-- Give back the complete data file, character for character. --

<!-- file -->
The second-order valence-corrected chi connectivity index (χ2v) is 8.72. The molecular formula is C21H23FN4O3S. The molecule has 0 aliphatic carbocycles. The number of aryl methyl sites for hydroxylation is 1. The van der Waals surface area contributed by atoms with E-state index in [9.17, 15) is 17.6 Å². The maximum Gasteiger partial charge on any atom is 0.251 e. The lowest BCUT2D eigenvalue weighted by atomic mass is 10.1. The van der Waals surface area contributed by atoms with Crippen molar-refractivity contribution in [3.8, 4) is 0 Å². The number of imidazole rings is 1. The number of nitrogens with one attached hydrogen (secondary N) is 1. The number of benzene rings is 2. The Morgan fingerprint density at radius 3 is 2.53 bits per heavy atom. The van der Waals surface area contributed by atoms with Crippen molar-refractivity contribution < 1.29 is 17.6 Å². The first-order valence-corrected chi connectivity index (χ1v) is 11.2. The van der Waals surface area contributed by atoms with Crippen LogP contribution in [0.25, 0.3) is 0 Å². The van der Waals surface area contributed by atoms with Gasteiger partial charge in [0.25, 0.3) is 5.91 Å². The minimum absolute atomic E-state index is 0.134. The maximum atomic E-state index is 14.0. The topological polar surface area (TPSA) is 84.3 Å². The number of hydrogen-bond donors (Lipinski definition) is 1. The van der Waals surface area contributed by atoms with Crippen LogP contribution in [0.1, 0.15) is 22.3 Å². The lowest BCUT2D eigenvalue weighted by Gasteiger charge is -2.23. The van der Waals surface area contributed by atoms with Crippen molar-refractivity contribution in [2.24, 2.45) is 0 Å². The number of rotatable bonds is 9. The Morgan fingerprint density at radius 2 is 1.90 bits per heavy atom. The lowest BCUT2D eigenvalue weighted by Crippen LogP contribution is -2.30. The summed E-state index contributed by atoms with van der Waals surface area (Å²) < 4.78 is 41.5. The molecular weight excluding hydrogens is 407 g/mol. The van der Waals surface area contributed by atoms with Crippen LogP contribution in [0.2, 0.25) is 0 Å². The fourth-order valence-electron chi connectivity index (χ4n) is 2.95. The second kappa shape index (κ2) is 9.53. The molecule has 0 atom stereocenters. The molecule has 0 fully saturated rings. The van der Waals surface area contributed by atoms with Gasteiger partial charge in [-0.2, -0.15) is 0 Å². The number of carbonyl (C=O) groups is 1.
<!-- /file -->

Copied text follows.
The second-order valence-corrected chi connectivity index (χ2v) is 8.72. The molecular formula is C21H23FN4O3S. The molecule has 0 aliphatic carbocycles. The number of aryl methyl sites for hydroxylation is 1. The van der Waals surface area contributed by atoms with E-state index in [9.17, 15) is 17.6 Å². The maximum Gasteiger partial charge on any atom is 0.251 e. The lowest BCUT2D eigenvalue weighted by atomic mass is 10.1. The van der Waals surface area contributed by atoms with Crippen molar-refractivity contribution in [3.8, 4) is 0 Å². The number of imidazole rings is 1. The number of nitrogens with one attached hydrogen (secondary N) is 1. The number of benzene rings is 2. The Morgan fingerprint density at radius 3 is 2.53 bits per heavy atom. The van der Waals surface area contributed by atoms with Crippen molar-refractivity contribution < 1.29 is 17.6 Å². The first-order valence-corrected chi connectivity index (χ1v) is 11.2. The van der Waals surface area contributed by atoms with Crippen LogP contribution in [0.25, 0.3) is 0 Å². The van der Waals surface area contributed by atoms with Gasteiger partial charge in [0.25, 0.3) is 5.91 Å². The minimum absolute atomic E-state index is 0.134. The maximum atomic E-state index is 14.0. The topological polar surface area (TPSA) is 84.3 Å². The number of hydrogen-bond donors (Lipinski definition) is 1. The van der Waals surface area contributed by atoms with Crippen LogP contribution in [0.1, 0.15) is 22.3 Å². The lowest BCUT2D eigenvalue weighted by Gasteiger charge is -2.23. The van der Waals surface area contributed by atoms with Crippen molar-refractivity contribution in [2.24, 2.45) is 0 Å². The number of rotatable bonds is 9. The Morgan fingerprint density at radius 2 is 1.90 bits per heavy atom. The lowest BCUT2D eigenvalue weighted by Crippen LogP contribution is -2.30. The summed E-state index contributed by atoms with van der Waals surface area (Å²) < 4.78 is 41.5. The molecular weight excluding hydrogens is 407 g/mol. The van der Waals surface area contributed by atoms with Crippen LogP contribution in [0.2, 0.25) is 0 Å². The fourth-order valence-electron chi connectivity index (χ4n) is 2.95. The second kappa shape index (κ2) is 9.53. The molecule has 0 atom stereocenters. The molecule has 0 fully saturated rings. The van der Waals surface area contributed by atoms with Gasteiger partial charge in [-0.2, -0.15) is 0 Å². The number of carbonyl (C=O) groups is 1.